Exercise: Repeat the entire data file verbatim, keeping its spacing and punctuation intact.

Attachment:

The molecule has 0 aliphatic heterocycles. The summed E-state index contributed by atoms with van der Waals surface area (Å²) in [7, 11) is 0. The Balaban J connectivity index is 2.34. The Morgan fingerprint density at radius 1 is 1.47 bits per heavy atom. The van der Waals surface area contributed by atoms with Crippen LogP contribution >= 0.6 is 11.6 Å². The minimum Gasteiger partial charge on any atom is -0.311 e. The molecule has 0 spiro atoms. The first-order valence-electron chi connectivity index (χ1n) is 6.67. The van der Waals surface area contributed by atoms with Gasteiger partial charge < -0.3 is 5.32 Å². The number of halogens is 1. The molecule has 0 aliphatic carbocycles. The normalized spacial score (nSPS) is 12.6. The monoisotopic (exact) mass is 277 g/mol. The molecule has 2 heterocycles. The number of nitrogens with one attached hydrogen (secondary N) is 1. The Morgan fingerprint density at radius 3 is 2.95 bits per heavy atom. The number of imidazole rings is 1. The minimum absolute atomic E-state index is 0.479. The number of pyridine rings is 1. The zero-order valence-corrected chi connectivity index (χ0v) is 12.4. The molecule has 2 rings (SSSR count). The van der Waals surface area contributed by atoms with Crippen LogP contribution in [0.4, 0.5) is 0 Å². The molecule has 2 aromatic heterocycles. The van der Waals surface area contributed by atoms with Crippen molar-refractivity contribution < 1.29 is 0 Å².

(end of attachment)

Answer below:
The molecule has 0 aliphatic heterocycles. The summed E-state index contributed by atoms with van der Waals surface area (Å²) in [7, 11) is 0. The Balaban J connectivity index is 2.34. The Morgan fingerprint density at radius 1 is 1.47 bits per heavy atom. The van der Waals surface area contributed by atoms with Crippen LogP contribution >= 0.6 is 11.6 Å². The minimum Gasteiger partial charge on any atom is -0.311 e. The molecule has 0 spiro atoms. The first-order valence-electron chi connectivity index (χ1n) is 6.67. The van der Waals surface area contributed by atoms with Gasteiger partial charge < -0.3 is 5.32 Å². The number of halogens is 1. The molecule has 0 aliphatic carbocycles. The normalized spacial score (nSPS) is 12.6. The monoisotopic (exact) mass is 277 g/mol. The molecule has 2 heterocycles. The number of nitrogens with one attached hydrogen (secondary N) is 1. The Morgan fingerprint density at radius 3 is 2.95 bits per heavy atom. The number of imidazole rings is 1. The minimum absolute atomic E-state index is 0.479. The number of pyridine rings is 1. The zero-order valence-corrected chi connectivity index (χ0v) is 12.4. The molecule has 2 rings (SSSR count). The van der Waals surface area contributed by atoms with Crippen LogP contribution in [0.4, 0.5) is 0 Å². The molecule has 2 aromatic heterocycles. The van der Waals surface area contributed by atoms with Crippen molar-refractivity contribution < 1.29 is 0 Å².